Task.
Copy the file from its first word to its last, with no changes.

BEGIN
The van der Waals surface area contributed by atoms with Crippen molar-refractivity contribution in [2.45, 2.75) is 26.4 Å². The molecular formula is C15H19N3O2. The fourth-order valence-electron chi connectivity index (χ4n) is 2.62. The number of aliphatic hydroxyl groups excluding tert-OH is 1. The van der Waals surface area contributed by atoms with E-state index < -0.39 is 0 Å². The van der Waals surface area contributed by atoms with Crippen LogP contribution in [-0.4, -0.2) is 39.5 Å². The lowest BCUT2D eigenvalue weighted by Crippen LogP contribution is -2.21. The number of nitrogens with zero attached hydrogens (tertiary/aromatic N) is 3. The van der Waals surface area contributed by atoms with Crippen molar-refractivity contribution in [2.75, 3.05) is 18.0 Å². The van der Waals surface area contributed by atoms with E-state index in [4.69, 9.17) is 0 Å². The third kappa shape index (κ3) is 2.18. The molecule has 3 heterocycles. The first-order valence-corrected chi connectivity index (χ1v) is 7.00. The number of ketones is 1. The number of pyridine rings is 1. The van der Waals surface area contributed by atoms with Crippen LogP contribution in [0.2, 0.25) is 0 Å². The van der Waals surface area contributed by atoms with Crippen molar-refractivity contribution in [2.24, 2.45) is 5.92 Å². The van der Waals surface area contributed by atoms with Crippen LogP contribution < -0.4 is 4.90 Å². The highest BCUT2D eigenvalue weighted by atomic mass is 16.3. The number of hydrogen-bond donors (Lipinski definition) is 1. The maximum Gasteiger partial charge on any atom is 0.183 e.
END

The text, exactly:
The van der Waals surface area contributed by atoms with Crippen molar-refractivity contribution in [2.45, 2.75) is 26.4 Å². The molecular formula is C15H19N3O2. The fourth-order valence-electron chi connectivity index (χ4n) is 2.62. The number of aliphatic hydroxyl groups excluding tert-OH is 1. The van der Waals surface area contributed by atoms with E-state index < -0.39 is 0 Å². The van der Waals surface area contributed by atoms with Crippen LogP contribution in [-0.4, -0.2) is 39.5 Å². The lowest BCUT2D eigenvalue weighted by Crippen LogP contribution is -2.21. The number of nitrogens with zero attached hydrogens (tertiary/aromatic N) is 3. The van der Waals surface area contributed by atoms with Crippen molar-refractivity contribution in [2.75, 3.05) is 18.0 Å². The van der Waals surface area contributed by atoms with E-state index in [4.69, 9.17) is 0 Å². The third kappa shape index (κ3) is 2.18. The molecule has 3 heterocycles. The first-order valence-corrected chi connectivity index (χ1v) is 7.00. The number of ketones is 1. The number of pyridine rings is 1. The van der Waals surface area contributed by atoms with Crippen LogP contribution in [0.2, 0.25) is 0 Å². The van der Waals surface area contributed by atoms with Crippen molar-refractivity contribution in [2.24, 2.45) is 5.92 Å². The van der Waals surface area contributed by atoms with Crippen LogP contribution < -0.4 is 4.90 Å². The highest BCUT2D eigenvalue weighted by atomic mass is 16.3. The number of hydrogen-bond donors (Lipinski definition) is 1. The maximum Gasteiger partial charge on any atom is 0.183 e.